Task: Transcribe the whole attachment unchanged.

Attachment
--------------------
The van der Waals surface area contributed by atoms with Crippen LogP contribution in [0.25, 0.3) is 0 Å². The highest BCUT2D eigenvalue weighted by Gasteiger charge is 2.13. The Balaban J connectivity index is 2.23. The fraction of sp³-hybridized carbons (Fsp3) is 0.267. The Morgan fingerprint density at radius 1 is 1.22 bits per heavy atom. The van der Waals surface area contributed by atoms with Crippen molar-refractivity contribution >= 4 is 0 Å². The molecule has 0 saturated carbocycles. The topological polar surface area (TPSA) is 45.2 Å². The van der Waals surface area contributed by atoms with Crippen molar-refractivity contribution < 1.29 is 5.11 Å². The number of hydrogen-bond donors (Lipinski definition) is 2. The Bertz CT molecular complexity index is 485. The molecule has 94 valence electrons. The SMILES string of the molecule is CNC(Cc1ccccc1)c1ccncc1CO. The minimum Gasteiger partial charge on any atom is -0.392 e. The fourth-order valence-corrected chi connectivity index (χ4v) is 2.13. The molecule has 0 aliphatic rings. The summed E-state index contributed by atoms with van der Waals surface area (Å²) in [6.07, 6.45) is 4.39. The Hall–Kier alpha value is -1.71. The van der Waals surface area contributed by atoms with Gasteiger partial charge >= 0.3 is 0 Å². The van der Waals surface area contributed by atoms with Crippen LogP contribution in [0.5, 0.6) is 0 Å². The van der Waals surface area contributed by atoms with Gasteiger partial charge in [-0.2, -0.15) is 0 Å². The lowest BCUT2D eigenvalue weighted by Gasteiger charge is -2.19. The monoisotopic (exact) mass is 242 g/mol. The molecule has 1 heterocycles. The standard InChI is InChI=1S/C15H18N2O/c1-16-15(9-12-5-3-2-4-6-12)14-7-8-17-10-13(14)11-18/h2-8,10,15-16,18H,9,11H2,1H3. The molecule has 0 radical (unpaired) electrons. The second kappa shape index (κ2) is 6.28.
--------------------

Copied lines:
The van der Waals surface area contributed by atoms with Crippen LogP contribution in [0.25, 0.3) is 0 Å². The highest BCUT2D eigenvalue weighted by Gasteiger charge is 2.13. The Balaban J connectivity index is 2.23. The fraction of sp³-hybridized carbons (Fsp3) is 0.267. The Morgan fingerprint density at radius 1 is 1.22 bits per heavy atom. The van der Waals surface area contributed by atoms with Crippen molar-refractivity contribution >= 4 is 0 Å². The molecule has 0 saturated carbocycles. The topological polar surface area (TPSA) is 45.2 Å². The van der Waals surface area contributed by atoms with Crippen molar-refractivity contribution < 1.29 is 5.11 Å². The number of hydrogen-bond donors (Lipinski definition) is 2. The Bertz CT molecular complexity index is 485. The molecule has 94 valence electrons. The SMILES string of the molecule is CNC(Cc1ccccc1)c1ccncc1CO. The minimum Gasteiger partial charge on any atom is -0.392 e. The fourth-order valence-corrected chi connectivity index (χ4v) is 2.13. The molecule has 0 aliphatic rings. The summed E-state index contributed by atoms with van der Waals surface area (Å²) in [6.07, 6.45) is 4.39. The Hall–Kier alpha value is -1.71. The van der Waals surface area contributed by atoms with Gasteiger partial charge >= 0.3 is 0 Å². The van der Waals surface area contributed by atoms with Crippen LogP contribution in [0.5, 0.6) is 0 Å². The van der Waals surface area contributed by atoms with Gasteiger partial charge in [-0.2, -0.15) is 0 Å². The lowest BCUT2D eigenvalue weighted by Gasteiger charge is -2.19. The monoisotopic (exact) mass is 242 g/mol. The molecule has 1 heterocycles. The standard InChI is InChI=1S/C15H18N2O/c1-16-15(9-12-5-3-2-4-6-12)14-7-8-17-10-13(14)11-18/h2-8,10,15-16,18H,9,11H2,1H3. The molecule has 0 radical (unpaired) electrons. The second kappa shape index (κ2) is 6.28.